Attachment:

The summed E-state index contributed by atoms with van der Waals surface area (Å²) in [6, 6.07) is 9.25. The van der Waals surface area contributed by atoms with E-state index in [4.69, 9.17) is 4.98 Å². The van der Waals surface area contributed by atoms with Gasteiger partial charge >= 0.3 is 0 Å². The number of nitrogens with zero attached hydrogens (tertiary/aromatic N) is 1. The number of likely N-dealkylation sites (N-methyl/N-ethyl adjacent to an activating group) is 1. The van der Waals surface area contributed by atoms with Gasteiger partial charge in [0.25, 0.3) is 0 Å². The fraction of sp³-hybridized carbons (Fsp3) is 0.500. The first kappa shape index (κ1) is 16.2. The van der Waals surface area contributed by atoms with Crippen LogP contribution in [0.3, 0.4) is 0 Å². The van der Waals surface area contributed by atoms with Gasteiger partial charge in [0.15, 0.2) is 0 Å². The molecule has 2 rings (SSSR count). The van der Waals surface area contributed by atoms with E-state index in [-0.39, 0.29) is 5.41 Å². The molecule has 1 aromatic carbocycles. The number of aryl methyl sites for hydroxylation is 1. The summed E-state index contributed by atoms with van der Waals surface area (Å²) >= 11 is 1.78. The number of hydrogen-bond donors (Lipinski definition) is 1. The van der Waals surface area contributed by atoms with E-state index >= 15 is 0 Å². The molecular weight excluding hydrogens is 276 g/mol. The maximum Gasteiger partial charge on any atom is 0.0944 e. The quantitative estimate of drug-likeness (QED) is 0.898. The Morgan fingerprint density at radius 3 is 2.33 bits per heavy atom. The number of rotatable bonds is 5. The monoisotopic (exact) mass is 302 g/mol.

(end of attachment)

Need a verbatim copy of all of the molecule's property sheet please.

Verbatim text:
The summed E-state index contributed by atoms with van der Waals surface area (Å²) in [6, 6.07) is 9.25. The van der Waals surface area contributed by atoms with E-state index in [4.69, 9.17) is 4.98 Å². The van der Waals surface area contributed by atoms with Gasteiger partial charge >= 0.3 is 0 Å². The number of nitrogens with zero attached hydrogens (tertiary/aromatic N) is 1. The number of likely N-dealkylation sites (N-methyl/N-ethyl adjacent to an activating group) is 1. The van der Waals surface area contributed by atoms with Gasteiger partial charge in [0.25, 0.3) is 0 Å². The fraction of sp³-hybridized carbons (Fsp3) is 0.500. The first kappa shape index (κ1) is 16.2. The van der Waals surface area contributed by atoms with Crippen LogP contribution in [0.3, 0.4) is 0 Å². The van der Waals surface area contributed by atoms with Gasteiger partial charge in [0.15, 0.2) is 0 Å². The molecule has 2 rings (SSSR count). The van der Waals surface area contributed by atoms with E-state index in [-0.39, 0.29) is 5.41 Å². The molecule has 1 aromatic carbocycles. The number of aryl methyl sites for hydroxylation is 1. The summed E-state index contributed by atoms with van der Waals surface area (Å²) >= 11 is 1.78. The number of hydrogen-bond donors (Lipinski definition) is 1. The van der Waals surface area contributed by atoms with E-state index >= 15 is 0 Å². The molecular weight excluding hydrogens is 276 g/mol. The maximum Gasteiger partial charge on any atom is 0.0944 e. The quantitative estimate of drug-likeness (QED) is 0.898. The Morgan fingerprint density at radius 3 is 2.33 bits per heavy atom. The number of rotatable bonds is 5. The monoisotopic (exact) mass is 302 g/mol.